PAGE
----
Comprehensive Update on Rabies: A Neglected Zoonotic Disease of Public Health Concern


  • Kavitha Guladahalli Manjunatha
  • Chethana Chandrahasa
  • Sadanand Dangari Akshay
  • Akhila Dharnappa Sannejal
  • Rajeshwari Vittal
  • Govindaiah Kavitha
  • Khang Wen Goh
  • Shrikrishna Isloor
  • Devananda Devegowda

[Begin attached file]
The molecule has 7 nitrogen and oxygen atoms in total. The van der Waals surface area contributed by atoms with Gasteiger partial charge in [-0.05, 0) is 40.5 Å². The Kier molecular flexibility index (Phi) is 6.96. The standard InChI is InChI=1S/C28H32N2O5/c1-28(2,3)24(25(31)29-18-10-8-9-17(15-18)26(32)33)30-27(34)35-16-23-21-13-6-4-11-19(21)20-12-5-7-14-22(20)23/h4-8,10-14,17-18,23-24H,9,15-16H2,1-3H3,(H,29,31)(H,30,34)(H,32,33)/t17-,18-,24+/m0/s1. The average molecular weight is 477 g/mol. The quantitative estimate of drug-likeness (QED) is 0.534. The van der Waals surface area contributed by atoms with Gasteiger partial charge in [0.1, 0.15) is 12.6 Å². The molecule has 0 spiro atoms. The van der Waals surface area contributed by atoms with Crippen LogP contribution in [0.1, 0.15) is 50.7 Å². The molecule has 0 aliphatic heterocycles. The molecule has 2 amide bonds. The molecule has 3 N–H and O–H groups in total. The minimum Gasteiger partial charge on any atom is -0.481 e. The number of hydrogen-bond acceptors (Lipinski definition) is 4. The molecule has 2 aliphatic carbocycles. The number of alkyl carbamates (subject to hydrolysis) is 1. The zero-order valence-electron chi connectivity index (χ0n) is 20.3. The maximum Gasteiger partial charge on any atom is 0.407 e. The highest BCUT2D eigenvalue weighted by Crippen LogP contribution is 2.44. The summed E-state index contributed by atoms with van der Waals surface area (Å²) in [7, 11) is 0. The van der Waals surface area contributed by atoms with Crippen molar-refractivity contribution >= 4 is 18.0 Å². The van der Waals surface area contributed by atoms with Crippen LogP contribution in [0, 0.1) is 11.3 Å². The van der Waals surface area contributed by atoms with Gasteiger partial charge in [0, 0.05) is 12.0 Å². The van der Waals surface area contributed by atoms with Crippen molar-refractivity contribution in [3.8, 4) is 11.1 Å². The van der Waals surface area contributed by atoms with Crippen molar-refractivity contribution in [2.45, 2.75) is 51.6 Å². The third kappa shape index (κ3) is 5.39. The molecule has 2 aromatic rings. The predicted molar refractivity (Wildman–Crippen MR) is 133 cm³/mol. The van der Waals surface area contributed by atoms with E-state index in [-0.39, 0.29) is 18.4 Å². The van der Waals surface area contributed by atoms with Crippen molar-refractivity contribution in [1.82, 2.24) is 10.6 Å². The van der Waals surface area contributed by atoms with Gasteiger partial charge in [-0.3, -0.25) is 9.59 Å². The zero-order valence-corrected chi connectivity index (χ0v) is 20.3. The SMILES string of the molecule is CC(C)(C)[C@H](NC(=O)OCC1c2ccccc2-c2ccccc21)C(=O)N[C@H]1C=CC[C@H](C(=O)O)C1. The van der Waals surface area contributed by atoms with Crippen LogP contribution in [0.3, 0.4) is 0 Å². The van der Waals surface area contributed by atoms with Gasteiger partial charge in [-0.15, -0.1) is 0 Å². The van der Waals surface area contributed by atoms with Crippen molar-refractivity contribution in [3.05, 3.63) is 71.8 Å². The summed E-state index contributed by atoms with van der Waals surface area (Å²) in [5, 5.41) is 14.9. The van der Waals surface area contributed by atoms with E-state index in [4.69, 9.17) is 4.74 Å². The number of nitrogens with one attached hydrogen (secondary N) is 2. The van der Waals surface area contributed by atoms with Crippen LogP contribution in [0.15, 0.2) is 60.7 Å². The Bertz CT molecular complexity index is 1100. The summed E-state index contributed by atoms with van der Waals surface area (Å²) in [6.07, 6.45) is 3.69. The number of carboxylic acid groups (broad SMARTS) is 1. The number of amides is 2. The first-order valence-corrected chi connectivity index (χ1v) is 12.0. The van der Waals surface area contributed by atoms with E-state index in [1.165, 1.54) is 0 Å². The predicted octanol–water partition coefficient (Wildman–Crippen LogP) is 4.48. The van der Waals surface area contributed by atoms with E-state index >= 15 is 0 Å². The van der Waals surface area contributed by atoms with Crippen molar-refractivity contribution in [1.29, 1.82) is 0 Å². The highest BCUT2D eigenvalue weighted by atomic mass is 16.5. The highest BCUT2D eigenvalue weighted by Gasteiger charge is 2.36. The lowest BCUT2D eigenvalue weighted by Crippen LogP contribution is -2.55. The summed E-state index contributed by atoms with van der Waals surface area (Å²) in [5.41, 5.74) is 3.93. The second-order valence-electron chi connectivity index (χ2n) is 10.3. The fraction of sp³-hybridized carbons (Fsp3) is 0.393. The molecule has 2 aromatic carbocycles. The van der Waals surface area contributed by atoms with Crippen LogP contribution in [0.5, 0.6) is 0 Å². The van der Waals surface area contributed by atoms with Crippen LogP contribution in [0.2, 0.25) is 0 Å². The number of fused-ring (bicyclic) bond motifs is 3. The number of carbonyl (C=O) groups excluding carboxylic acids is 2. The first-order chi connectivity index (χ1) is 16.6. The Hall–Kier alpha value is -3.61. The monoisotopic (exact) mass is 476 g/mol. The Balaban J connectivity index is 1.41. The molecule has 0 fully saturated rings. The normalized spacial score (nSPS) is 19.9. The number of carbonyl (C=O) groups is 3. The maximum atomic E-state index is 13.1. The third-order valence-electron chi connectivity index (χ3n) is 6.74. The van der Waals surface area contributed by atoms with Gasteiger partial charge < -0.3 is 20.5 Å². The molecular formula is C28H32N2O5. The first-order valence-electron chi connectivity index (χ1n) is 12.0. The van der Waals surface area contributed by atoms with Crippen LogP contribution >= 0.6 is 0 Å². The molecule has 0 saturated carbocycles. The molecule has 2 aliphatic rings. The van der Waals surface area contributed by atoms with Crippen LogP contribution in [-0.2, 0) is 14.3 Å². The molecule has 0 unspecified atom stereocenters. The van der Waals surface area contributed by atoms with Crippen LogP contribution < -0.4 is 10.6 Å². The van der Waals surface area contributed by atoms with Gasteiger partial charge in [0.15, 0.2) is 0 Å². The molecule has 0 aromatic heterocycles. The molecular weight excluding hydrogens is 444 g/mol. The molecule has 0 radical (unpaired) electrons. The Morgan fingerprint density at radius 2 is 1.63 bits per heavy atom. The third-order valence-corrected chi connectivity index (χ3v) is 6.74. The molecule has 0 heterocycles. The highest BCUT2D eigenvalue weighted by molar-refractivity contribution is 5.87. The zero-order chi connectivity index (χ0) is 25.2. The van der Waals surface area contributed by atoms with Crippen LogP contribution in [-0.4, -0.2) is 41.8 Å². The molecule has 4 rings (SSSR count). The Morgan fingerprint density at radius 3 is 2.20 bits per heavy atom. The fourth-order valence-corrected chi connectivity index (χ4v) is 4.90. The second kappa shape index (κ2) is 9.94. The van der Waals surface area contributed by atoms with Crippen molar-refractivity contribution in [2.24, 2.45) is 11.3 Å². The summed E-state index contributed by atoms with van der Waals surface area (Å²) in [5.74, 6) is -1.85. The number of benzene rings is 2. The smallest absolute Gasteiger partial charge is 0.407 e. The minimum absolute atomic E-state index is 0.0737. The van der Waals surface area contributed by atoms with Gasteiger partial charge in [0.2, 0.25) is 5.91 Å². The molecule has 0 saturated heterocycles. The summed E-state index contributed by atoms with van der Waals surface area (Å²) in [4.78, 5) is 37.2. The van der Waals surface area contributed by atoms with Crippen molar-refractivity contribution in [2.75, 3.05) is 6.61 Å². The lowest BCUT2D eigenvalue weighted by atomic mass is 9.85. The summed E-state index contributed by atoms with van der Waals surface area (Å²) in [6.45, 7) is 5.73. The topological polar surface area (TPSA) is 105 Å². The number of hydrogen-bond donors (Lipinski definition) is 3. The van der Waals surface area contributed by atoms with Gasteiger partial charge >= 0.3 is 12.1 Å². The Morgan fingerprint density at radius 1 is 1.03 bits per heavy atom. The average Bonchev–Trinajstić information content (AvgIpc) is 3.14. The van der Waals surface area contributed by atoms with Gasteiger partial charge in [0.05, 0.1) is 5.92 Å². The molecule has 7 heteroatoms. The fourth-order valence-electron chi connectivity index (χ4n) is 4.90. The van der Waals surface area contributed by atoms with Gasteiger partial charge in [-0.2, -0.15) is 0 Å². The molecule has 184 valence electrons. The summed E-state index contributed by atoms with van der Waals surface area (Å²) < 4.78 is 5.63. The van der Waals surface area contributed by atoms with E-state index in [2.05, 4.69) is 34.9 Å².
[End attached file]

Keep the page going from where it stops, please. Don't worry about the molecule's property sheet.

Rabies, a deadly viral zoonosis, that has driven mankind for centuries continues to be a major global public health threat, primarily affecting under developed areas. The virus targets the central nervous system of warm-blooded animals and claims the lives of over 60,000 individuals annually. Often categorized as a "neglected" disease, zoonoses constitute the majority of emerging infectious ailments.  India carries the greatest share of worldwide mortalities resulting from rabies transmitted by dogs to humans. Despite this, rabies is not definable in India, and it continues to be denied adequate consideration when it comes to public health issues.  Dogs serve as the primary reservoirs for the rabies virus, transmitting it through direct contact with their saliva including bites, scratches, and exposure to broken skin and mucous membranes. Despite, the fact that the cure for rabies remains elusive, it is possible to prevent this fatal disease through proper pre- and post-exposure prophylaxis and early laboratory diagnosis.  Diagnostic technologies like RT PCR, qPCR, dRIT, dFAT, and LFA are highly sensitive and specific in the rapid detection of rabies virus and play a crucial role in preventing the disease. Furthermore, vaccination both, pre- and post-exposure prophylaxis, coupled with increased public awareness, can significantly mitigate the impact of health concerns at the community level. Hence this comprehensive review emphasizes its transmission dynamics, diagnostic techniques, and preventive strategies aiming to raise awareness and enhance efforts to combat this neglected zoonotic disease.






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